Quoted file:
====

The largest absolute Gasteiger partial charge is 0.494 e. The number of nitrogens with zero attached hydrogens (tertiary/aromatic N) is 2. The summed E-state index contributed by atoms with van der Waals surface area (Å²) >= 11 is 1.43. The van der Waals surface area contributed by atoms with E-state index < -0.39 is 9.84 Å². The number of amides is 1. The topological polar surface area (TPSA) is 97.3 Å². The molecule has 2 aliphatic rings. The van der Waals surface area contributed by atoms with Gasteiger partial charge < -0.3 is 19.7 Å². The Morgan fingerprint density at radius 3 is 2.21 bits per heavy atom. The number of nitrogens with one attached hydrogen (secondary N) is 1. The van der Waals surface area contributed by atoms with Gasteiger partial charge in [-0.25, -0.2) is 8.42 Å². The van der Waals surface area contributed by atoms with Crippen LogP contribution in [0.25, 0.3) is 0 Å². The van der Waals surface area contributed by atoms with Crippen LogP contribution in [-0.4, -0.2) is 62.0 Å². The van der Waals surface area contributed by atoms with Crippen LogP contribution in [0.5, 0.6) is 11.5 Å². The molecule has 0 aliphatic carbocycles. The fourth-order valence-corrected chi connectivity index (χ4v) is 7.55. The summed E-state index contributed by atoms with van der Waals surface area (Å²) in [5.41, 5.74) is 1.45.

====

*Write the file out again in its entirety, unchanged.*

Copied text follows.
The largest absolute Gasteiger partial charge is 0.494 e. The number of nitrogens with zero attached hydrogens (tertiary/aromatic N) is 2. The summed E-state index contributed by atoms with van der Waals surface area (Å²) >= 11 is 1.43. The van der Waals surface area contributed by atoms with E-state index < -0.39 is 9.84 Å². The number of amides is 1. The topological polar surface area (TPSA) is 97.3 Å². The molecule has 2 aliphatic rings. The van der Waals surface area contributed by atoms with Gasteiger partial charge < -0.3 is 19.7 Å². The Morgan fingerprint density at radius 3 is 2.21 bits per heavy atom. The number of nitrogens with one attached hydrogen (secondary N) is 1. The van der Waals surface area contributed by atoms with Gasteiger partial charge in [-0.25, -0.2) is 8.42 Å². The van der Waals surface area contributed by atoms with Crippen LogP contribution in [0.25, 0.3) is 0 Å². The van der Waals surface area contributed by atoms with Crippen LogP contribution in [-0.4, -0.2) is 62.0 Å². The van der Waals surface area contributed by atoms with Crippen LogP contribution in [0.5, 0.6) is 11.5 Å². The molecule has 0 aliphatic carbocycles. The fourth-order valence-corrected chi connectivity index (χ4v) is 7.55. The summed E-state index contributed by atoms with van der Waals surface area (Å²) in [5.41, 5.74) is 1.45.